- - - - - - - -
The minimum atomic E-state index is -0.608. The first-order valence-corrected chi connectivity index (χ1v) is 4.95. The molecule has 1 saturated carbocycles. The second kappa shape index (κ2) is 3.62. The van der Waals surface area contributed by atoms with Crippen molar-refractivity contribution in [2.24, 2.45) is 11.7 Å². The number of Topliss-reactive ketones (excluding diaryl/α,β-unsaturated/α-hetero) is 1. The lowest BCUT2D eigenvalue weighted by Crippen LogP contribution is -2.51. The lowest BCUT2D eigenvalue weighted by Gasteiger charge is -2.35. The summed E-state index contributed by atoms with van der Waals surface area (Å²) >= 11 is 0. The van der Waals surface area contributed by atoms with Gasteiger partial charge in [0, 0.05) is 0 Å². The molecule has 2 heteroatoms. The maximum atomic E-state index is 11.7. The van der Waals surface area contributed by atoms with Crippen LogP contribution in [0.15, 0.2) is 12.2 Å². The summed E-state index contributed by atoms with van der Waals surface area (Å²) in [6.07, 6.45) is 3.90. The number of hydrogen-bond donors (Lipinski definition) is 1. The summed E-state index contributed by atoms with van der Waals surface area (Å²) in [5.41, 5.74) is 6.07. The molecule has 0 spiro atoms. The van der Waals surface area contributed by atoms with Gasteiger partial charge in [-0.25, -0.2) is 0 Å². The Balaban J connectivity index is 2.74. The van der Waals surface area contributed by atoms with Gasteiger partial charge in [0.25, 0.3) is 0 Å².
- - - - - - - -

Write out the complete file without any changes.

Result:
The minimum atomic E-state index is -0.608. The first-order valence-corrected chi connectivity index (χ1v) is 4.95. The molecule has 1 saturated carbocycles. The second kappa shape index (κ2) is 3.62. The van der Waals surface area contributed by atoms with Crippen molar-refractivity contribution in [2.24, 2.45) is 11.7 Å². The number of Topliss-reactive ketones (excluding diaryl/α,β-unsaturated/α-hetero) is 1. The lowest BCUT2D eigenvalue weighted by Crippen LogP contribution is -2.51. The lowest BCUT2D eigenvalue weighted by Gasteiger charge is -2.35. The summed E-state index contributed by atoms with van der Waals surface area (Å²) >= 11 is 0. The van der Waals surface area contributed by atoms with Gasteiger partial charge in [0, 0.05) is 0 Å². The molecule has 2 heteroatoms. The maximum atomic E-state index is 11.7. The van der Waals surface area contributed by atoms with Crippen LogP contribution in [0.15, 0.2) is 12.2 Å². The summed E-state index contributed by atoms with van der Waals surface area (Å²) in [6.07, 6.45) is 3.90. The number of hydrogen-bond donors (Lipinski definition) is 1. The summed E-state index contributed by atoms with van der Waals surface area (Å²) in [5.41, 5.74) is 6.07. The molecule has 0 spiro atoms. The van der Waals surface area contributed by atoms with Gasteiger partial charge in [-0.25, -0.2) is 0 Å². The Balaban J connectivity index is 2.74. The van der Waals surface area contributed by atoms with Gasteiger partial charge in [0.25, 0.3) is 0 Å².